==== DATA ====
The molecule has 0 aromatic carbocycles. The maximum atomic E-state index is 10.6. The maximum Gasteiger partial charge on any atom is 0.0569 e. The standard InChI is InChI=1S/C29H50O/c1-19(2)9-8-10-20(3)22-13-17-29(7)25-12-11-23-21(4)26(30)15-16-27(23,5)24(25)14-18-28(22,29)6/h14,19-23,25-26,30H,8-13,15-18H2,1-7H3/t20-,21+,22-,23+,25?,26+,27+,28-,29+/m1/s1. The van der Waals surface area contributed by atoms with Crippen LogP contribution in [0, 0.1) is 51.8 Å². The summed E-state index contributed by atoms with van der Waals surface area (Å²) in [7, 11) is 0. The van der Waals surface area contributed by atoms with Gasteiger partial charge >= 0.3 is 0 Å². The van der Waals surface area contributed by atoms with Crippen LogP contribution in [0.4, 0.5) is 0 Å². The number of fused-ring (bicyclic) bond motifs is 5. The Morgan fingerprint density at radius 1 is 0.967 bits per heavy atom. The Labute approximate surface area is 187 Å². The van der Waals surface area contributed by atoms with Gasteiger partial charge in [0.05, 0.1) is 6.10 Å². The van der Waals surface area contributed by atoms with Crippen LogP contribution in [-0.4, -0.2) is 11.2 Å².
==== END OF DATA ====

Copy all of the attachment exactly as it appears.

The molecule has 0 aromatic carbocycles. The maximum atomic E-state index is 10.6. The maximum Gasteiger partial charge on any atom is 0.0569 e. The standard InChI is InChI=1S/C29H50O/c1-19(2)9-8-10-20(3)22-13-17-29(7)25-12-11-23-21(4)26(30)15-16-27(23,5)24(25)14-18-28(22,29)6/h14,19-23,25-26,30H,8-13,15-18H2,1-7H3/t20-,21+,22-,23+,25?,26+,27+,28-,29+/m1/s1. The van der Waals surface area contributed by atoms with Crippen LogP contribution in [0, 0.1) is 51.8 Å². The summed E-state index contributed by atoms with van der Waals surface area (Å²) in [7, 11) is 0. The van der Waals surface area contributed by atoms with Gasteiger partial charge >= 0.3 is 0 Å². The van der Waals surface area contributed by atoms with Crippen LogP contribution in [0.4, 0.5) is 0 Å². The number of fused-ring (bicyclic) bond motifs is 5. The Morgan fingerprint density at radius 1 is 0.967 bits per heavy atom. The Labute approximate surface area is 187 Å². The van der Waals surface area contributed by atoms with Gasteiger partial charge in [0.05, 0.1) is 6.10 Å². The van der Waals surface area contributed by atoms with Crippen LogP contribution in [-0.4, -0.2) is 11.2 Å².